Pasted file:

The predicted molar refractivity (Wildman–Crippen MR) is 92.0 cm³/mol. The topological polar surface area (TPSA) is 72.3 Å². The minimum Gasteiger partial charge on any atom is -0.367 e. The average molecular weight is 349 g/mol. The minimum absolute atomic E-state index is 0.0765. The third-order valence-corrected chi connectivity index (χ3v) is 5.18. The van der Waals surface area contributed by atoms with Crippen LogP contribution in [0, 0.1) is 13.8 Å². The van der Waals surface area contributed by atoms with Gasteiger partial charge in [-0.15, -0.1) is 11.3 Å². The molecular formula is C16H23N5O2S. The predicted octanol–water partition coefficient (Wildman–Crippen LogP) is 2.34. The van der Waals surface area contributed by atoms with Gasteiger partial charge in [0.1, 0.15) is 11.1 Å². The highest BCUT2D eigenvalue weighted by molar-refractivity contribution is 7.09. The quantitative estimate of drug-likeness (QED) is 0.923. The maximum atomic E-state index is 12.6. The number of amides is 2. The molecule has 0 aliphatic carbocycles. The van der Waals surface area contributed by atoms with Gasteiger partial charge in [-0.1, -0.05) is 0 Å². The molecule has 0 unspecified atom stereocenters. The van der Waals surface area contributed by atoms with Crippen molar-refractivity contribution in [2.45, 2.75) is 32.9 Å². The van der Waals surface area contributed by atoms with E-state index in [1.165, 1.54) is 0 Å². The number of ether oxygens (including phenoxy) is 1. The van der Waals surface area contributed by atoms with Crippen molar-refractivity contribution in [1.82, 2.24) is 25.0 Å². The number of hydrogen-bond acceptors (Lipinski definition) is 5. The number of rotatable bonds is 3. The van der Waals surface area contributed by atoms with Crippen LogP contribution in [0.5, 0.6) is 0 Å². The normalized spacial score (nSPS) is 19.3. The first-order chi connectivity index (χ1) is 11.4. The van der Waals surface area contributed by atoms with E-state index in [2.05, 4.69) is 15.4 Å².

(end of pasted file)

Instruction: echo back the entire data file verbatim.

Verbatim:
The predicted molar refractivity (Wildman–Crippen MR) is 92.0 cm³/mol. The topological polar surface area (TPSA) is 72.3 Å². The minimum Gasteiger partial charge on any atom is -0.367 e. The average molecular weight is 349 g/mol. The minimum absolute atomic E-state index is 0.0765. The third-order valence-corrected chi connectivity index (χ3v) is 5.18. The van der Waals surface area contributed by atoms with Crippen LogP contribution in [0, 0.1) is 13.8 Å². The van der Waals surface area contributed by atoms with Gasteiger partial charge in [-0.15, -0.1) is 11.3 Å². The molecular formula is C16H23N5O2S. The predicted octanol–water partition coefficient (Wildman–Crippen LogP) is 2.34. The van der Waals surface area contributed by atoms with Gasteiger partial charge in [0.1, 0.15) is 11.1 Å². The highest BCUT2D eigenvalue weighted by molar-refractivity contribution is 7.09. The quantitative estimate of drug-likeness (QED) is 0.923. The maximum atomic E-state index is 12.6. The number of amides is 2. The molecule has 0 aliphatic carbocycles. The van der Waals surface area contributed by atoms with Gasteiger partial charge in [-0.1, -0.05) is 0 Å². The molecule has 0 unspecified atom stereocenters. The van der Waals surface area contributed by atoms with Crippen molar-refractivity contribution in [2.45, 2.75) is 32.9 Å². The van der Waals surface area contributed by atoms with E-state index in [1.165, 1.54) is 0 Å². The number of ether oxygens (including phenoxy) is 1. The van der Waals surface area contributed by atoms with Crippen molar-refractivity contribution in [1.82, 2.24) is 25.0 Å². The number of hydrogen-bond acceptors (Lipinski definition) is 5. The number of rotatable bonds is 3. The van der Waals surface area contributed by atoms with Crippen LogP contribution in [0.5, 0.6) is 0 Å². The normalized spacial score (nSPS) is 19.3. The first-order chi connectivity index (χ1) is 11.4. The van der Waals surface area contributed by atoms with E-state index in [2.05, 4.69) is 15.4 Å².